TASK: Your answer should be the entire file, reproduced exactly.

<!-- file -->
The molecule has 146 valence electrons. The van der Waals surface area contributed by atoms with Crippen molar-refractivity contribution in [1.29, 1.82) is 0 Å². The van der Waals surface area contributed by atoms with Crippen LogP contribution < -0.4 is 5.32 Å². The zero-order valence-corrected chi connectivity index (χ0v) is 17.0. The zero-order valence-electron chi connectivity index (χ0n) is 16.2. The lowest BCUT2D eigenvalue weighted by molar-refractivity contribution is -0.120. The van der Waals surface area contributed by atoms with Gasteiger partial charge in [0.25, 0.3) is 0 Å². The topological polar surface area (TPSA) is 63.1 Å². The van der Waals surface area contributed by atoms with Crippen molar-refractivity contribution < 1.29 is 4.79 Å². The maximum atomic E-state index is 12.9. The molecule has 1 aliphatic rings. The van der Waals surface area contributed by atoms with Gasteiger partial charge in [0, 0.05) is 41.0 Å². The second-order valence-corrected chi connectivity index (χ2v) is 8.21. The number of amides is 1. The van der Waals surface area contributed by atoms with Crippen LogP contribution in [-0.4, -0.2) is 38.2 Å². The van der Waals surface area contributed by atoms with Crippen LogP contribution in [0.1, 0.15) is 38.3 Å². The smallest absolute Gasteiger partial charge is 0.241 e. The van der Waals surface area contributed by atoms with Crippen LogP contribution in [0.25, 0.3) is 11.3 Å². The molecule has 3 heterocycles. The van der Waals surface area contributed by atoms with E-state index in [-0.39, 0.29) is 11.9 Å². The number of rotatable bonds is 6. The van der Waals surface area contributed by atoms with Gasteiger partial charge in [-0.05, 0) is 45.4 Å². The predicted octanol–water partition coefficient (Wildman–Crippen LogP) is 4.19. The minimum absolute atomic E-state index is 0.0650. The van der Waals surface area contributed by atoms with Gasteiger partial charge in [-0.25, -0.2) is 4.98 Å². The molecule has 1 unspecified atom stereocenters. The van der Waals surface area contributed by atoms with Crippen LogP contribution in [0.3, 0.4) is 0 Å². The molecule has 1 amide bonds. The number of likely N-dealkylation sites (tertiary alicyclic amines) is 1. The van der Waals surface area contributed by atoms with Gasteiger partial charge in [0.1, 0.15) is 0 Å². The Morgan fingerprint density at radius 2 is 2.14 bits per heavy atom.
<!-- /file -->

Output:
The molecule has 146 valence electrons. The van der Waals surface area contributed by atoms with Crippen molar-refractivity contribution in [1.29, 1.82) is 0 Å². The van der Waals surface area contributed by atoms with Crippen LogP contribution < -0.4 is 5.32 Å². The zero-order valence-corrected chi connectivity index (χ0v) is 17.0. The zero-order valence-electron chi connectivity index (χ0n) is 16.2. The lowest BCUT2D eigenvalue weighted by molar-refractivity contribution is -0.120. The van der Waals surface area contributed by atoms with Gasteiger partial charge in [0.25, 0.3) is 0 Å². The topological polar surface area (TPSA) is 63.1 Å². The van der Waals surface area contributed by atoms with Crippen molar-refractivity contribution < 1.29 is 4.79 Å². The maximum atomic E-state index is 12.9. The molecule has 1 aliphatic rings. The van der Waals surface area contributed by atoms with Gasteiger partial charge in [0, 0.05) is 41.0 Å². The second-order valence-corrected chi connectivity index (χ2v) is 8.21. The number of amides is 1. The van der Waals surface area contributed by atoms with Crippen LogP contribution in [-0.4, -0.2) is 38.2 Å². The van der Waals surface area contributed by atoms with Crippen LogP contribution in [0.1, 0.15) is 38.3 Å². The smallest absolute Gasteiger partial charge is 0.241 e. The van der Waals surface area contributed by atoms with Crippen LogP contribution in [0.25, 0.3) is 11.3 Å². The molecule has 3 heterocycles. The van der Waals surface area contributed by atoms with E-state index in [-0.39, 0.29) is 11.9 Å². The number of rotatable bonds is 6. The van der Waals surface area contributed by atoms with Gasteiger partial charge in [-0.05, 0) is 45.4 Å². The predicted octanol–water partition coefficient (Wildman–Crippen LogP) is 4.19. The minimum absolute atomic E-state index is 0.0650. The van der Waals surface area contributed by atoms with Gasteiger partial charge in [-0.25, -0.2) is 4.98 Å². The molecule has 1 unspecified atom stereocenters. The van der Waals surface area contributed by atoms with Crippen LogP contribution in [0.3, 0.4) is 0 Å². The molecule has 1 amide bonds. The number of likely N-dealkylation sites (tertiary alicyclic amines) is 1. The van der Waals surface area contributed by atoms with Gasteiger partial charge in [0.1, 0.15) is 0 Å². The Morgan fingerprint density at radius 2 is 2.14 bits per heavy atom.